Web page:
NEW YORK -- It goes down as another loss at a time when the Mets really could have used a win, a loss that Zack Wheeler might have prevented if he didn't throw the fastball that Daniel Murphy hit for a first-inning grand slam."Anytime you lose after putting the team
NEW YORK -- It goes down as another loss at a time when the Mets really could have used a win, a loss that Zack Wheeler might have prevented if he didn't throw the fastball that Daniel Murphy hit for a first-inning grand slam.
"Anytime you lose after putting the team down early, it's not fun," the Mets right-hander said after Sunday's 6-3 loss to the Nationals.
It may not have been fun, but in the overall story of Wheeler's career and even of his season, what happened Sunday wasn't that bad. What happened to Wheeler after the Murphy home run -- 22 batters faced, one hit, no runs -- was more than just a silver lining.
For a pitcher who missed two full Major League seasons after Tommy John surgery, Sunday's seven-inning performance was the best sign yet that he's back. More than that, it was an indication the post-surgery version of Wheeler can be better than the one the Mets saw before he got hurt.
"That's the best I've seen him throw the ball in a while," Nationals first baseman Ryan Zimmerman said.
Forget for a moment that no one had seen Wheeler throw a ball in a while, because what Zimmerman said was true. Wheeler has come back from his long absence throwing more strikes and better strikes, which should allow him to pitch deeper into games more regularly than he ever did before.
"I watched a lot of baseball the two years I was gone," he said. "I learned a lot of things, watched a lot of guys pitch. The best guys go out there and go right after guys. I told myself when I got back that's what I was going to do.
"After that first inning, [this game] assured me that's where I have to be and that's where I can be."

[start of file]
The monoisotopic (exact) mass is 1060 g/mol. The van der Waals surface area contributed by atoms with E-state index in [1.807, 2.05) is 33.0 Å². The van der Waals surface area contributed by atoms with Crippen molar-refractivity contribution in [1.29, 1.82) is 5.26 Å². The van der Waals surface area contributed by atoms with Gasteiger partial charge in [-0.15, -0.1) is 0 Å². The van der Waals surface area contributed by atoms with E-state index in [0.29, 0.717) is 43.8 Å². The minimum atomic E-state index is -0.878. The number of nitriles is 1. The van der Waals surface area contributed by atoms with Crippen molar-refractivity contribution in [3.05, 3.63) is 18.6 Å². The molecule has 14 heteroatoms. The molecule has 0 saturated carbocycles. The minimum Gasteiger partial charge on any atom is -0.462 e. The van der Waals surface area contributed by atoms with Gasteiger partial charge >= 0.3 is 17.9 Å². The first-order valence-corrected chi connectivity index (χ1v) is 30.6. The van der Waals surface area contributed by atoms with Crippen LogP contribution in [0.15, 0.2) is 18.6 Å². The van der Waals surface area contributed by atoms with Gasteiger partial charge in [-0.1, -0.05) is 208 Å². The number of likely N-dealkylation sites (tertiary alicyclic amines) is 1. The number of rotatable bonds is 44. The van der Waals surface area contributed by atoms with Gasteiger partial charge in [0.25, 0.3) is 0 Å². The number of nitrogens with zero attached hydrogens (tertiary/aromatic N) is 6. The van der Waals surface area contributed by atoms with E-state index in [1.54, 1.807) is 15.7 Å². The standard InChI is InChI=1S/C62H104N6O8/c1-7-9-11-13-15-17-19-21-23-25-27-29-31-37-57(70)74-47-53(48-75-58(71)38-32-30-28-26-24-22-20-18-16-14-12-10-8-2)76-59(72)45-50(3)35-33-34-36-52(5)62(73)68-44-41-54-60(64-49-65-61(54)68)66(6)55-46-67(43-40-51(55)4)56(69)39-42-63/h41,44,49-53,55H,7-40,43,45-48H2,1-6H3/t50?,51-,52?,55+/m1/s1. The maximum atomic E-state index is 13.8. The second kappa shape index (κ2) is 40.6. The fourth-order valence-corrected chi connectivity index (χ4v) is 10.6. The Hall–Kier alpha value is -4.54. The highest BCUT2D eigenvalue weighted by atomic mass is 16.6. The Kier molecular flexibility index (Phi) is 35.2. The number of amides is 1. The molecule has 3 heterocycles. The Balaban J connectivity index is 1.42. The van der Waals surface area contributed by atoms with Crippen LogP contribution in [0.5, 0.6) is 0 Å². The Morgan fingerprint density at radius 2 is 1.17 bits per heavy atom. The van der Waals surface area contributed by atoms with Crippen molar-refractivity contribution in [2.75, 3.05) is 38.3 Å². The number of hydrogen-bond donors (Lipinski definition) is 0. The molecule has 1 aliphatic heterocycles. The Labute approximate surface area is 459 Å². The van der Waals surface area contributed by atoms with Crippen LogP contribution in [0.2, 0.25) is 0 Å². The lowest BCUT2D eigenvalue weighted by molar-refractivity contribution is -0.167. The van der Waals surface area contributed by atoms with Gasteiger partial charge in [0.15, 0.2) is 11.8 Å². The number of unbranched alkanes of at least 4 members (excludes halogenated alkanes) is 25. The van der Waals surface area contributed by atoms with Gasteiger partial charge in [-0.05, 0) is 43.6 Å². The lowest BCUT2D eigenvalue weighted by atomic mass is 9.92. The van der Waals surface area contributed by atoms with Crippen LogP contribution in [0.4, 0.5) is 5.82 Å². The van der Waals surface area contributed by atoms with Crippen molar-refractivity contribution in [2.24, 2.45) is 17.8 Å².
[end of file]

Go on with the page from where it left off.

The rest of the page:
Pre-surgery, Wheeler made 49 Major League starts and finished seven innings in only five of them. He made it through seven Sunday night even after a 25-pitch first inning, and even on a night when he felt his fastball command wasn't perfect.
One of those fastballs hit Nationals leadoff hitter Adam Eaton to begin the game, and two more of them turned into the base hits that loaded the bases. Another was supposed to go down and in to Murphy, but while it was down it wasn't really in.
With the Mets lineup struggling overall and hit hard by injuries, a 4-0 deficit right from the start was a big problem. Even though they got three of the runs back on home runs by Michael Conforto and Neil Walker, the Mets never did overcome the Murphy slam.
They were swept in the first series of the season between the two National League East powers, and they've lost eight of their last nine overall. But if the Mets get their season together, it's more than possible that Wheeler's emergence could be as significant as anything else that happened to them Sunday.
"I mean, he just got really good in the middle innings," Mets manager Terry Collins said. "His breaking ball was so much better. That was a really good start for him after the first inning."
It was a really good start and in many ways a satisfying one for Wheeler, despite the grand slam and despite the result. He admitted that getting through the seventh meant something to him, and he agreed the command of his offspeed pitches was better that it has been before.
"By far," he said, noting he had taken advice from teammate Jacob deGrom and changed the grip on his changeup.
"He was dialed in with everything he was throwing," catcher Kevin Plawecki said. "I'm really happy with the way he threw."
So was Wheeler, even though the home run and the loss disappointed him. He knows how much the Mets needed a win, and how much losses to the Nationals can hurt.
"Every time we play these guys, we want to win as many games as possible," he said.
Danny Knobler is a contributor for MLB.com based in New York.